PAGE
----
Of the Cultivation and Importation of Indigo.

American Farmer, 13.3.1829. 409

(From the New York Evening City Gazette.)

Report of a Special Committee of the American Institute, on the Cultivation and Importation of indigo.

The Committee appointed to make inquiries on the cultivation and importation of Indigo, respect fully report:

That they have directed their attention to the investigation of the following points, viz.

An inquiry into the rise, progress, and decline of the cultivation of the Indigo plant in the United States.

The value of the article to the southern planter, with a view to profit, compared with cotton.

The effects of high duties on imported Indigo, with reference to the encouragement of its growth in the United States.

And a collection of facts on the subject, showing the importance of the article to our manufactures and commerce.

"Of the Indigofera," (or Indigo plant,) says an English writer, "there are thirty-five species, the most remarkable of which is the tinctoria, now a native of the warm parts of Asia, Africa and America, but originally of Asia only, whence the Dutch alone imported it, till about the commencement of the 17th century, when their exorbitant extortions occasioned its being transplanted to other hot climates."

The following facts are collected from Pitkin's Statistics.

"Indigo was one of the principal articles of produce and export from South Carolina and Georgia, before the planting of cotton in those states be came an object of so much importance. The culture of it was introduced into South Carolina about the year 1741 or 1742, and that state is Indebted to a lady for the introduction of this valuable plant. An account of the manner of its introduction is given by Dr. Ramsay, in his History of South Carolina.

"The second great staple of Carolina," (says the Doctor,) "was Indigo. Its origipal native country was Hindostan; but it had been naturalized in the West India islands, from which it was introduced into Carolina by Miss Eliza Lucas, the mother of Major General Charles Cotesworth Pinckney.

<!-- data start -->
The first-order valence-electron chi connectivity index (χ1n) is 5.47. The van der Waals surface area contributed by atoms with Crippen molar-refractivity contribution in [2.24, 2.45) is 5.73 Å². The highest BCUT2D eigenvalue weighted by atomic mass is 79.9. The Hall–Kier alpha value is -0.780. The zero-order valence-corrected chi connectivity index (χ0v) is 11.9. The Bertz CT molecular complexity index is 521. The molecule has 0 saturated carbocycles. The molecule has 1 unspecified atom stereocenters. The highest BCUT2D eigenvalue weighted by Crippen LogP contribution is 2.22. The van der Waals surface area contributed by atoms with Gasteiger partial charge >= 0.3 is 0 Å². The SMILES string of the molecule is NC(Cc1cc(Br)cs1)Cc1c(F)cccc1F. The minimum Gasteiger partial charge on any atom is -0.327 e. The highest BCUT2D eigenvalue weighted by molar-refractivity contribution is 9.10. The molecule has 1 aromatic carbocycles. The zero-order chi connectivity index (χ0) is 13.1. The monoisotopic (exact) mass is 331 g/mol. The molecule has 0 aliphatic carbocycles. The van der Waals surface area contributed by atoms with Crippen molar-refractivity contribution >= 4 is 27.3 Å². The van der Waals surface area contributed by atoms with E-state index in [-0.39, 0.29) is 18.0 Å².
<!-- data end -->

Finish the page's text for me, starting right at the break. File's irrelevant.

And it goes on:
"Her father, George Lucas, governor of Antigua, observing her fondness for the vegetable world, sent her, among other tropical seeds, some indigo seed as a subject of experiment.

After several discouraging efforts, she at length succeeded in the cultivation of the plan. Soon afterwards "she married Charles Pinckey, and her father made a present of all the indigron his plantation, the fruit of her industry, to hr husband. - The whole was saved for seed. Part was planted by the proprietor, next year, at Asapoo, and the remainder given away to his friends for the same purpose. They all succeeded. From that time the culture of indigo was comma, and in a year or two it became an article of exert.

In the year 1748, (21 of Gcore II.) a bounty of six pence on the pound on Plantaton indigo, when it was worth three-fourths of the price ol the best Freneh indigo, was granted by the British parliament. This increased its culture in South Carolina, and in 1754, 216,924 lbs. [-] indigo were exported from that province. From November, 1760, to September, 1761, 399,366 lbs were exported, and in 1770, 535,672 lbs. value at l. 131,552 sterling, or about one dollar [-] pound. In 1794, 1 553 8S0 lbs. were expoted from the United Staates, being the greatest quantity exported in any one year. Probably a considerable part of this was foreign indigo.

Since the planting of cotton has become general in South Carolina and Georgia, the culture of Indigo has been in a great measure neglected.